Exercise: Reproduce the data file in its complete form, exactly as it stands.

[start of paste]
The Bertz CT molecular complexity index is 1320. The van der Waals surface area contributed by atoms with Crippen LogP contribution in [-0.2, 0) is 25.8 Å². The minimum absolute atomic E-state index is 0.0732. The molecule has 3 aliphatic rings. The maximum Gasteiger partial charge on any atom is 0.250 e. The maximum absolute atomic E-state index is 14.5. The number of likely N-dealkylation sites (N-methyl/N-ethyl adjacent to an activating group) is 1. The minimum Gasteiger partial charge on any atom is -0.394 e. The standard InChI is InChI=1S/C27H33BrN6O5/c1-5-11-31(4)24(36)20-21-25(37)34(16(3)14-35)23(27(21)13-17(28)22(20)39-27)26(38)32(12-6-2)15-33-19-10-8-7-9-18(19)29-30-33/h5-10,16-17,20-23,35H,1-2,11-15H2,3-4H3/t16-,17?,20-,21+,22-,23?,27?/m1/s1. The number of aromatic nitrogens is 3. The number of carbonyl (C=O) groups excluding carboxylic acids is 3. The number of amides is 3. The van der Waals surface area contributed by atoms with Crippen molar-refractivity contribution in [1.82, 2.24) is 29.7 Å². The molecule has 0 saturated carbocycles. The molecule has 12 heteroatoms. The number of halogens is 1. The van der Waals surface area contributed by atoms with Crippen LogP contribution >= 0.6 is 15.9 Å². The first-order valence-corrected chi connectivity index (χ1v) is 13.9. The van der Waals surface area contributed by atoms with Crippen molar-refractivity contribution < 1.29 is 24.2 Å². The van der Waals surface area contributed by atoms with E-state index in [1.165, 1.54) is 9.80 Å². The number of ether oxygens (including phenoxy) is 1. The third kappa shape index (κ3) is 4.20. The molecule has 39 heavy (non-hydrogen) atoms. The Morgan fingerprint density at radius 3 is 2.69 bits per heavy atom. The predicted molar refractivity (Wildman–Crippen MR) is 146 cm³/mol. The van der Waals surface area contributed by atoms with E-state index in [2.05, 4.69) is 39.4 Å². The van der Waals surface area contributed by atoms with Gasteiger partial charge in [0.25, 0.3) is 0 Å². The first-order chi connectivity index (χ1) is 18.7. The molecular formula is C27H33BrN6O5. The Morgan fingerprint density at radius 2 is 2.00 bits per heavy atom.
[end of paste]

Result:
The Bertz CT molecular complexity index is 1320. The van der Waals surface area contributed by atoms with Crippen LogP contribution in [-0.2, 0) is 25.8 Å². The minimum absolute atomic E-state index is 0.0732. The molecule has 3 aliphatic rings. The maximum Gasteiger partial charge on any atom is 0.250 e. The maximum absolute atomic E-state index is 14.5. The number of likely N-dealkylation sites (N-methyl/N-ethyl adjacent to an activating group) is 1. The minimum Gasteiger partial charge on any atom is -0.394 e. The standard InChI is InChI=1S/C27H33BrN6O5/c1-5-11-31(4)24(36)20-21-25(37)34(16(3)14-35)23(27(21)13-17(28)22(20)39-27)26(38)32(12-6-2)15-33-19-10-8-7-9-18(19)29-30-33/h5-10,16-17,20-23,35H,1-2,11-15H2,3-4H3/t16-,17?,20-,21+,22-,23?,27?/m1/s1. The number of aromatic nitrogens is 3. The number of carbonyl (C=O) groups excluding carboxylic acids is 3. The number of amides is 3. The van der Waals surface area contributed by atoms with Crippen molar-refractivity contribution in [1.82, 2.24) is 29.7 Å². The molecule has 0 saturated carbocycles. The molecule has 12 heteroatoms. The number of halogens is 1. The van der Waals surface area contributed by atoms with Crippen LogP contribution >= 0.6 is 15.9 Å². The first-order valence-corrected chi connectivity index (χ1v) is 13.9. The van der Waals surface area contributed by atoms with Crippen molar-refractivity contribution < 1.29 is 24.2 Å². The van der Waals surface area contributed by atoms with E-state index in [1.165, 1.54) is 9.80 Å². The number of ether oxygens (including phenoxy) is 1. The third kappa shape index (κ3) is 4.20. The molecule has 39 heavy (non-hydrogen) atoms. The Morgan fingerprint density at radius 3 is 2.69 bits per heavy atom. The predicted molar refractivity (Wildman–Crippen MR) is 146 cm³/mol. The van der Waals surface area contributed by atoms with E-state index in [2.05, 4.69) is 39.4 Å². The van der Waals surface area contributed by atoms with Gasteiger partial charge in [0.25, 0.3) is 0 Å². The first-order chi connectivity index (χ1) is 18.7. The molecular formula is C27H33BrN6O5. The Morgan fingerprint density at radius 2 is 2.00 bits per heavy atom.